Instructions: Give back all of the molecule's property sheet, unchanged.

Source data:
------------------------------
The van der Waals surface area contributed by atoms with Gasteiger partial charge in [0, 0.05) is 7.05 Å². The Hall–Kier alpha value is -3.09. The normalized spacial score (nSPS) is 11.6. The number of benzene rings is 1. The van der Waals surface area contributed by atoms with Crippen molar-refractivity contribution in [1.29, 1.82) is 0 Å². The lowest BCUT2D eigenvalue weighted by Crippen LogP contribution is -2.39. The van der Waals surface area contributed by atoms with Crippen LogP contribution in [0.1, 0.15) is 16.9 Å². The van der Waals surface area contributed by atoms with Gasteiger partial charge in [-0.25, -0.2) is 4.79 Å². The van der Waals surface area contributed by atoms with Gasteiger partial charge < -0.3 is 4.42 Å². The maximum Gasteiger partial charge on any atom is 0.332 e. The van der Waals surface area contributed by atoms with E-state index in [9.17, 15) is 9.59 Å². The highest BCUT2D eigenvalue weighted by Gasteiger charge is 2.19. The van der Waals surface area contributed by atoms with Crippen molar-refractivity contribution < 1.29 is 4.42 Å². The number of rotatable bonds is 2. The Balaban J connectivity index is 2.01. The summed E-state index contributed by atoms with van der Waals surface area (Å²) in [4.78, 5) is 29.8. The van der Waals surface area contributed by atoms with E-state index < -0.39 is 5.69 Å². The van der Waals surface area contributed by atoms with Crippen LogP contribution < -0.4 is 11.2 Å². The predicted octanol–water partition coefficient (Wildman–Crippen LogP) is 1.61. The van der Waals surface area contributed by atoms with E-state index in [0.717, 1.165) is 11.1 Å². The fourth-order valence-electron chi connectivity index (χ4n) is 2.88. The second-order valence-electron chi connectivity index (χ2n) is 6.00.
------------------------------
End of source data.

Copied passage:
The van der Waals surface area contributed by atoms with Gasteiger partial charge in [0, 0.05) is 7.05 Å². The Hall–Kier alpha value is -3.09. The normalized spacial score (nSPS) is 11.6. The number of benzene rings is 1. The van der Waals surface area contributed by atoms with Crippen molar-refractivity contribution in [1.29, 1.82) is 0 Å². The lowest BCUT2D eigenvalue weighted by Crippen LogP contribution is -2.39. The van der Waals surface area contributed by atoms with Crippen LogP contribution in [0.1, 0.15) is 16.9 Å². The van der Waals surface area contributed by atoms with Gasteiger partial charge in [-0.25, -0.2) is 4.79 Å². The van der Waals surface area contributed by atoms with Gasteiger partial charge < -0.3 is 4.42 Å². The maximum Gasteiger partial charge on any atom is 0.332 e. The van der Waals surface area contributed by atoms with E-state index in [9.17, 15) is 9.59 Å². The highest BCUT2D eigenvalue weighted by Gasteiger charge is 2.19. The van der Waals surface area contributed by atoms with Crippen molar-refractivity contribution < 1.29 is 4.42 Å². The number of rotatable bonds is 2. The Balaban J connectivity index is 2.01. The summed E-state index contributed by atoms with van der Waals surface area (Å²) in [4.78, 5) is 29.8. The van der Waals surface area contributed by atoms with E-state index < -0.39 is 5.69 Å². The van der Waals surface area contributed by atoms with Crippen LogP contribution < -0.4 is 11.2 Å². The predicted octanol–water partition coefficient (Wildman–Crippen LogP) is 1.61. The van der Waals surface area contributed by atoms with E-state index in [0.717, 1.165) is 11.1 Å². The fourth-order valence-electron chi connectivity index (χ4n) is 2.88. The second-order valence-electron chi connectivity index (χ2n) is 6.00.